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What’s on tap: Fluoride in drinking water

WHAT IT IS FLUORIDE?

A naturally occurring mineral, fluoride is the 13th most abundant element on the earth's crust. It occurs naturally in soil, water, foods, and several minerals. Its most common use today is for preventing tooth decay.

HOW FLUORIDE GETS INTO OUR WATER

Fluoride is naturally present in low concentration in drinking water and is often added to municipal water systems. It’s also naturally present in very low quantities in some foods and beverages including table wine (1.150 mg per 26.4 fl oz.), brewed black tea (0.884 mg per 8 fl oz.), seedless raisins (0.033 mg per 1.5 oz.), lamb (0.054 mg per 6 oz.), and carrots (0.002 mg per 2.5 oz.). Fluoridated water as a health treatment is a much-debated practice that dates back to a scientific discovery made in the 1940s. The National Cancer Institute explains, “scientists discovered that people who lived where drinking water supplies had naturally occurring fluoride levels of approximately 1 part fluoride per million parts water or greater had fewer dental caries (cavities) than people who lived where fluoride levels in drinking water were lower.” A number of further studies confirmed this discovery, and “in 1945, Grand Rapids, Michigan, adjusted the fluoride content of its water supply to 1.0 ppm and thus became the first city to implement community water fluoridation.”

What is community water fluoridation?

Today, many city and municipal water systems add fluoride to their water in order to reduce tooth decay and cavities. Called “community water fluoridation,” the practice is intended to support dental health every time you drink a glass of city water. And the Centers for Disease Control and Prevention (CDC) says it’s working. “Given the dramatic decline in tooth decay during the past 70 years since community water fluoridation was initiated, the CDC named fluoridation of drinking water to prevent dental caries (tooth decay) as one of “10 great public health achievements of the 20th century.” Other supporters of community water fluoridation include American Dental Association, American Academy of Pediatrics, U.S. Public Health Service, and World Health Organization.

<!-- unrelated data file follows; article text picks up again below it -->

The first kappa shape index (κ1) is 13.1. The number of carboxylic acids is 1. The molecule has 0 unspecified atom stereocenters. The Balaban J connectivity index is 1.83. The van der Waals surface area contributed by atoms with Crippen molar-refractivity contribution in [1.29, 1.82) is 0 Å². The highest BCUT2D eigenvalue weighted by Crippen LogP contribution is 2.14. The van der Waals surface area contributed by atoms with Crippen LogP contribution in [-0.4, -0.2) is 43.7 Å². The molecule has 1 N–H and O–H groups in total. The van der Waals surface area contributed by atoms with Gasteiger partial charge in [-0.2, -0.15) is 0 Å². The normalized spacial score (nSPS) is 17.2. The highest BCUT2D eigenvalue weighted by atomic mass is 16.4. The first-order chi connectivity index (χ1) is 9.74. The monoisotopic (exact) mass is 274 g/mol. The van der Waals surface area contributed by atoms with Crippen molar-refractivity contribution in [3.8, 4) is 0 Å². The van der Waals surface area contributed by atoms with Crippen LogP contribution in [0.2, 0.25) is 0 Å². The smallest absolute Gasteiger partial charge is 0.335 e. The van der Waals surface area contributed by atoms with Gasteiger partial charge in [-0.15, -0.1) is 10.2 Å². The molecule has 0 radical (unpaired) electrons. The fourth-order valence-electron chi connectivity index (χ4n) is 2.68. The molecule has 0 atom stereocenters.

What’s the controversy?

While there is documented research to support the benefits of adding fluoride to drinking water, there have also been concerns about a connection between fluoridated water and cancer. The National Cancer Institute cites a number of studies that have found no evidence of fluoride causing cancer in humans. And while the American Cancer Society does not offer an official position or view on the subject, their website says, “the general consensus among the reviews done to date is that there is no strong evidence of a link between water fluoridation and cancer. However, several of the reviews noted that further studies are needed to clarify the possible link.” Additional opposing views include concerns that fluoridation is an outdated method of mass medication, and that it’s unnecessary and ineffective because its benefit comes from contact with the teeth, not ingestion. Others point to fluoride being available in other forms, making community water fluoridation unnecessary and excessive.